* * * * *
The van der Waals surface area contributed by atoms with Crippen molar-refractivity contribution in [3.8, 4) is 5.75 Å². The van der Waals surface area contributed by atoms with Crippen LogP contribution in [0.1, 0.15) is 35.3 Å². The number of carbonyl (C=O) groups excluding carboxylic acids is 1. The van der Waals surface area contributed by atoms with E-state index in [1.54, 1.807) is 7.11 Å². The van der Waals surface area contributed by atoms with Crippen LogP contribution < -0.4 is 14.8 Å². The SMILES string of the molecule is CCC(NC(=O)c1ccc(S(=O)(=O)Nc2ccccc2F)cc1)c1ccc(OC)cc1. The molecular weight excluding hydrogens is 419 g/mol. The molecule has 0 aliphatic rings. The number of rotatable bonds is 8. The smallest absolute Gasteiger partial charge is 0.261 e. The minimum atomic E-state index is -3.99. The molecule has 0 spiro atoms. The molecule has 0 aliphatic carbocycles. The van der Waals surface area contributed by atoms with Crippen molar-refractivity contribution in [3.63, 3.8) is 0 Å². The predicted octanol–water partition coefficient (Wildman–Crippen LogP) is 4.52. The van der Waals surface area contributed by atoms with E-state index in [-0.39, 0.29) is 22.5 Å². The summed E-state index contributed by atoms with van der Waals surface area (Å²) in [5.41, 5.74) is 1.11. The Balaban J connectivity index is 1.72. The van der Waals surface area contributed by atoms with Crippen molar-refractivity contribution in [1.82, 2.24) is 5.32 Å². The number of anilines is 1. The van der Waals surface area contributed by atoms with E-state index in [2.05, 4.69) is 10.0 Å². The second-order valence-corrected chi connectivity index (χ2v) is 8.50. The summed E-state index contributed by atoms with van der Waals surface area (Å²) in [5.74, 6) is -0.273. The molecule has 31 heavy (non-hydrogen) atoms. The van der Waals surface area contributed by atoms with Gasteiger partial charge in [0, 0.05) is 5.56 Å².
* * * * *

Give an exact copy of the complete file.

The van der Waals surface area contributed by atoms with Crippen molar-refractivity contribution in [3.8, 4) is 5.75 Å². The van der Waals surface area contributed by atoms with Crippen LogP contribution in [0.1, 0.15) is 35.3 Å². The number of carbonyl (C=O) groups excluding carboxylic acids is 1. The van der Waals surface area contributed by atoms with E-state index in [1.54, 1.807) is 7.11 Å². The van der Waals surface area contributed by atoms with Crippen LogP contribution < -0.4 is 14.8 Å². The SMILES string of the molecule is CCC(NC(=O)c1ccc(S(=O)(=O)Nc2ccccc2F)cc1)c1ccc(OC)cc1. The molecular weight excluding hydrogens is 419 g/mol. The molecule has 0 aliphatic rings. The number of rotatable bonds is 8. The smallest absolute Gasteiger partial charge is 0.261 e. The minimum atomic E-state index is -3.99. The molecule has 0 spiro atoms. The molecule has 0 aliphatic carbocycles. The van der Waals surface area contributed by atoms with Crippen molar-refractivity contribution in [3.63, 3.8) is 0 Å². The predicted octanol–water partition coefficient (Wildman–Crippen LogP) is 4.52. The van der Waals surface area contributed by atoms with E-state index in [-0.39, 0.29) is 22.5 Å². The summed E-state index contributed by atoms with van der Waals surface area (Å²) in [5.41, 5.74) is 1.11. The Balaban J connectivity index is 1.72. The van der Waals surface area contributed by atoms with Crippen molar-refractivity contribution in [1.82, 2.24) is 5.32 Å². The number of anilines is 1. The van der Waals surface area contributed by atoms with E-state index in [2.05, 4.69) is 10.0 Å². The second-order valence-corrected chi connectivity index (χ2v) is 8.50. The summed E-state index contributed by atoms with van der Waals surface area (Å²) in [5.74, 6) is -0.273. The molecule has 31 heavy (non-hydrogen) atoms. The van der Waals surface area contributed by atoms with Gasteiger partial charge in [0, 0.05) is 5.56 Å².